ST. LOUIS — John Calipari is loving this.
Freshmen? Look at all my freshmen. Did I mention I have freshmen?
Those weren’t quite Calipari’s words in the minutes after Kentucky’s 78-76 win over Wichita State, but they were close. When one reporter asked Julius Randle about other freshmen in the tournament failing to live up to expectations, Calipari interrupted.
“I would like all the other freshmen up here to answer the same question,” he said, his joke masking the fact that he has a point to prove.
Calipari gestured down the row. James Young, freshman. Randle, freshman. Aaron Harrison, freshman. Andrew Harrison, freshman. All at the podium. All advancing to the Sweet Sixteen. All 19 years old – except for Young. He’s 18.
Two days before, Jabari Parker’s college career had likely ended in Duke’s upset loss to Mercer. In the game, Parker had 14 points, although he did so on dismal 4-of-14 shooting. Then, just hours before Kentucky’s game, the other two highest-rated freshman made their early exits. Kansas’ Andrew Wiggins had his worst game of the season, with just 4 points to go along with 4 rebounds, and Joel Embiid spent the game on the bench with a back injury. Adding insult to (literal) injury, the 7-foot center said after the loss that he’d have played in the Sweet 16 had Kansas made it.
Syracuse’s Tyler Ennis, too, made an early exit on Saturday with 19 points on 33.3 percent shooting, leaving only Kentucky’s crew and Arizona’s Aaron Gordon alive among the elite underclassmen. In a season featuring the most talked-about freshmen in years – most, if not all, of whom are bound for the NBA – the talent vs. experience debate has reigned supreme, and Sunday’s Kentucky win did a lot to shift that narrative.
First Parker. Then Wiggins, and Embiid by proxy. By Sunday afternoon, the freshmen were falling, and there was cause to wonder: Is experience beating out the one-and-done model? Mercer’s starting lineup was composed entirely of freshmen, Stanford’s of upperclassmen. Down fell Duke, and down fell Kansas, despite assurances that young rosters were ready.
“You’re a sophomore by the time conference play starts with all of the things that these guys have experienced before getting to school,” Jayhawks coach Bill Self said Saturday. “So I do think talent will trump experience in a lot of ways, but certainly experience can play havoc on young talent. But I think at this point in time freshmen should be able to handle it.”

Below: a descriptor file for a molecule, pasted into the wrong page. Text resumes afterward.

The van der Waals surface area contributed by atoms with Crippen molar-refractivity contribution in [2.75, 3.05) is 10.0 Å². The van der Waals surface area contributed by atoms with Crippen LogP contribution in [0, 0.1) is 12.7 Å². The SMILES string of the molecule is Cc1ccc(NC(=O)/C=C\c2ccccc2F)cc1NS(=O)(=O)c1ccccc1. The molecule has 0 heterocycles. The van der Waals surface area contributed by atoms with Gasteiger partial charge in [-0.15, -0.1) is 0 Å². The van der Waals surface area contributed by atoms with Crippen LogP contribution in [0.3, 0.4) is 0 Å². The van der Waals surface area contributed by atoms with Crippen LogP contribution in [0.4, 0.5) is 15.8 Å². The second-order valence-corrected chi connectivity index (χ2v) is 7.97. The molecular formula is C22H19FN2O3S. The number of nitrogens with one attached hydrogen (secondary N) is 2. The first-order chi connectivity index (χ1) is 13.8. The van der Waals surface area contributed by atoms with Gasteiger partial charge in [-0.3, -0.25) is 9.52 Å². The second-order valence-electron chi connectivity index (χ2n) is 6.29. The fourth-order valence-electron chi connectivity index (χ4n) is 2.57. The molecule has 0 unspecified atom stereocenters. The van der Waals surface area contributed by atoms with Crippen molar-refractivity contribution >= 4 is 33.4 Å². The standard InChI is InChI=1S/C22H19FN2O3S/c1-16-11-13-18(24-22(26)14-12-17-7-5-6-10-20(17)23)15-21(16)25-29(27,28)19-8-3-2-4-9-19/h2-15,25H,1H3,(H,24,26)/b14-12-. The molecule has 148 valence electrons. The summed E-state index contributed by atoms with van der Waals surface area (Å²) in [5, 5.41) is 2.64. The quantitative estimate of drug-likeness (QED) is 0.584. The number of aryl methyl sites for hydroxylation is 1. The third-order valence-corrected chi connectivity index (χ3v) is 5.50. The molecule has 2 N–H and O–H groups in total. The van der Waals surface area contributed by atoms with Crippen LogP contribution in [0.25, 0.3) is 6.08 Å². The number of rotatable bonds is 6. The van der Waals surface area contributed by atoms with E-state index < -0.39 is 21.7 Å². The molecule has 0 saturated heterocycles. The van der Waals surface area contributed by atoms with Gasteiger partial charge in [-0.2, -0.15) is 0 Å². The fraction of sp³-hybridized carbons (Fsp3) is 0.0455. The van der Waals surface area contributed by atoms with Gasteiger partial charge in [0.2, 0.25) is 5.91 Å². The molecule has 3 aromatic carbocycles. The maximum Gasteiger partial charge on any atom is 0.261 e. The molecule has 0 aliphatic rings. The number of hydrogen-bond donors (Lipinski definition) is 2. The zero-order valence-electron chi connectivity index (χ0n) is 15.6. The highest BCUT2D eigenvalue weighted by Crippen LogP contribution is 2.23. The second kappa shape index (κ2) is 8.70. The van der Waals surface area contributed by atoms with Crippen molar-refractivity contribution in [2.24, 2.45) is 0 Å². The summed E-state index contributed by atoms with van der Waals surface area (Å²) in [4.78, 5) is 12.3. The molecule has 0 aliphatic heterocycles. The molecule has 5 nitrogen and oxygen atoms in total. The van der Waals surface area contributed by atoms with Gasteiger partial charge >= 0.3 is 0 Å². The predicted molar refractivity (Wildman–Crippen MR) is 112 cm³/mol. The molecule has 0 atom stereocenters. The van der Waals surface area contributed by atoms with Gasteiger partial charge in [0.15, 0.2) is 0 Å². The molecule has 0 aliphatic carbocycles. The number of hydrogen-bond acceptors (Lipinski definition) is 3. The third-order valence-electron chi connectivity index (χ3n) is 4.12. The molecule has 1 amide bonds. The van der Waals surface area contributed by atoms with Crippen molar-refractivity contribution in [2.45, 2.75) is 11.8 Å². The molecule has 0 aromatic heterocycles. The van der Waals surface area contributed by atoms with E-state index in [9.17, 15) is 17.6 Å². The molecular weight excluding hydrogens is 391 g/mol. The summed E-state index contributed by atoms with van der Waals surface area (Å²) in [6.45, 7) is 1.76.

Self’s gist: Kansas was going to win with a lineup that had prominently featured three freshmen for much of the season.
The problem with Self’s argument is that development is more complicated than some linear track. In the case of Wiggins, a season-long lack of temerity and the absence of Embiid resulted in struggles and the eventual loss. Parker was benched in the second half of Duke’s loss in favor of a stronger defensive lineup. Neither hotshot freshman had quite what it took, but maturity can be a tricky thing. When Stanford’s Stefan Nastic and Josh Huestis – aged 21 and 22, respectively – were asked about how long it takes for a player to develop into the kind of talent that can win in the tournament, neither could say for sure. It’s a case-by-case thing, Nastic posited, although Huestis admitted that he felt like it took him until his junior season.
For Kentucky’s freshman, it took until March.
There was no question in St. Louis: the 18- and 19-year-olds whom Calipari is priming for the NBA have found their step. Julius Randle, the highest-touted of the bunch, dominated Sunday’s game, finishing with 13 points, 10 rebounds and six assists. He looked like every bit the NBA player, and Young and the Harrison brothers weren’t much worse. All four players finished with double-digit points on the afternoon, when they beat older, more experienced No. 1 seed Wichita State.
“All of the adversity we have been through all season, just to see us coming together as a team and getting better each game and finally get a big win like that, we just enjoyed it,” Randle said.
Twice over the course of the weekend, Calipari admitted he was not doing a great job with two of his freshmen: Andrew Harrison and Randle. He was referring to his approach to coaching them, because approaches take time, and Calipari has only a few months in this system he’s built. He speaks about his players more as if he’s teaching them rather than coaching them, and he is. Unlike Stanford’s Johnny Dawkins or Wichita State’s Gregg Marshall, Calipari doesn’t often keep his teenagers around, and so instead of touting a coherent group or a system, Kentucky’s coach speaks more about learning and gelling. His band of freshmen is still getting better, he says, and there’s reason to believe him.
“It makes it a lot easier when you have so many people on your team going through the same thing you're going through,” Andrew Harrison said. “The changes in the college game and some of the criticism and stuff, it makes it easier when some of your brothers and stuff going through some of the same things that you're going through.”
Maybe Kentucky timed this perfectly, and their freshmen are finally finding a rhythm in time for a run. Or maybe not. Maybe they fall to Louisville next weekend. No matter what, though, experience hasn’t quite trumped talent just yet, and that’s a good thing. This shouldn’t be quite so black and white.
During Calipari’s postgame comments Sunday, he joked with Andrew Harrison about his development. After admitting he’d needed to tweak his approach with the freshman, he copped to one message once the two had figured out their relationship: “Make me look good."
Make me look good. Make the system I’ve embraced look good. None of the other teams’ super-freshmen did this weekend. [si_video id="video_8A1D070A-6E17-8DCB-4C53-B1CCB71C9440" height="500"]